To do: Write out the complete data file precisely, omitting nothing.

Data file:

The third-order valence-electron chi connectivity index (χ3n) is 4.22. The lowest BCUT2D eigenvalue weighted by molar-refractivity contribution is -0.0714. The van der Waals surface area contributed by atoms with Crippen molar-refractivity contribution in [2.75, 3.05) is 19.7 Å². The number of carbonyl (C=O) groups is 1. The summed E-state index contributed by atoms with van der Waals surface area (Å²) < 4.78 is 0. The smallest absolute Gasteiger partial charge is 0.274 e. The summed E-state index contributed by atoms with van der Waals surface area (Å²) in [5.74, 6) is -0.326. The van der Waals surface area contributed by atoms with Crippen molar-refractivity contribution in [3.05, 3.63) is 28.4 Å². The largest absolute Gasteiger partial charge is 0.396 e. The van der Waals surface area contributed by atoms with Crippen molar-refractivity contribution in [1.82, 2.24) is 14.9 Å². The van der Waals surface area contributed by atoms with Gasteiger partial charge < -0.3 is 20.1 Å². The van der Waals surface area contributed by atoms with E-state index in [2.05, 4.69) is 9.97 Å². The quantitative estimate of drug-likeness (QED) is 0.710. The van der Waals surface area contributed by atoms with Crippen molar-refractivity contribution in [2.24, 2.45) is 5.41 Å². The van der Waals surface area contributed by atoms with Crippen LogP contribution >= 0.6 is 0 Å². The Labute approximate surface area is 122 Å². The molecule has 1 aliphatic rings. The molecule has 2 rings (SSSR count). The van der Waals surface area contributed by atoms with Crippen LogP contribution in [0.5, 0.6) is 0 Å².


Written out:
The third-order valence-electron chi connectivity index (χ3n) is 4.22. The lowest BCUT2D eigenvalue weighted by molar-refractivity contribution is -0.0714. The van der Waals surface area contributed by atoms with Crippen molar-refractivity contribution in [2.75, 3.05) is 19.7 Å². The number of carbonyl (C=O) groups is 1. The summed E-state index contributed by atoms with van der Waals surface area (Å²) < 4.78 is 0. The smallest absolute Gasteiger partial charge is 0.274 e. The summed E-state index contributed by atoms with van der Waals surface area (Å²) in [5.74, 6) is -0.326. The van der Waals surface area contributed by atoms with Crippen molar-refractivity contribution in [3.05, 3.63) is 28.4 Å². The largest absolute Gasteiger partial charge is 0.396 e. The van der Waals surface area contributed by atoms with Crippen molar-refractivity contribution in [1.82, 2.24) is 14.9 Å². The van der Waals surface area contributed by atoms with Gasteiger partial charge < -0.3 is 20.1 Å². The van der Waals surface area contributed by atoms with E-state index in [2.05, 4.69) is 9.97 Å². The quantitative estimate of drug-likeness (QED) is 0.710. The van der Waals surface area contributed by atoms with Crippen molar-refractivity contribution in [2.24, 2.45) is 5.41 Å². The van der Waals surface area contributed by atoms with Crippen LogP contribution >= 0.6 is 0 Å². The Labute approximate surface area is 122 Å². The molecule has 1 aliphatic rings. The molecule has 2 rings (SSSR count). The van der Waals surface area contributed by atoms with Crippen LogP contribution in [0.5, 0.6) is 0 Å².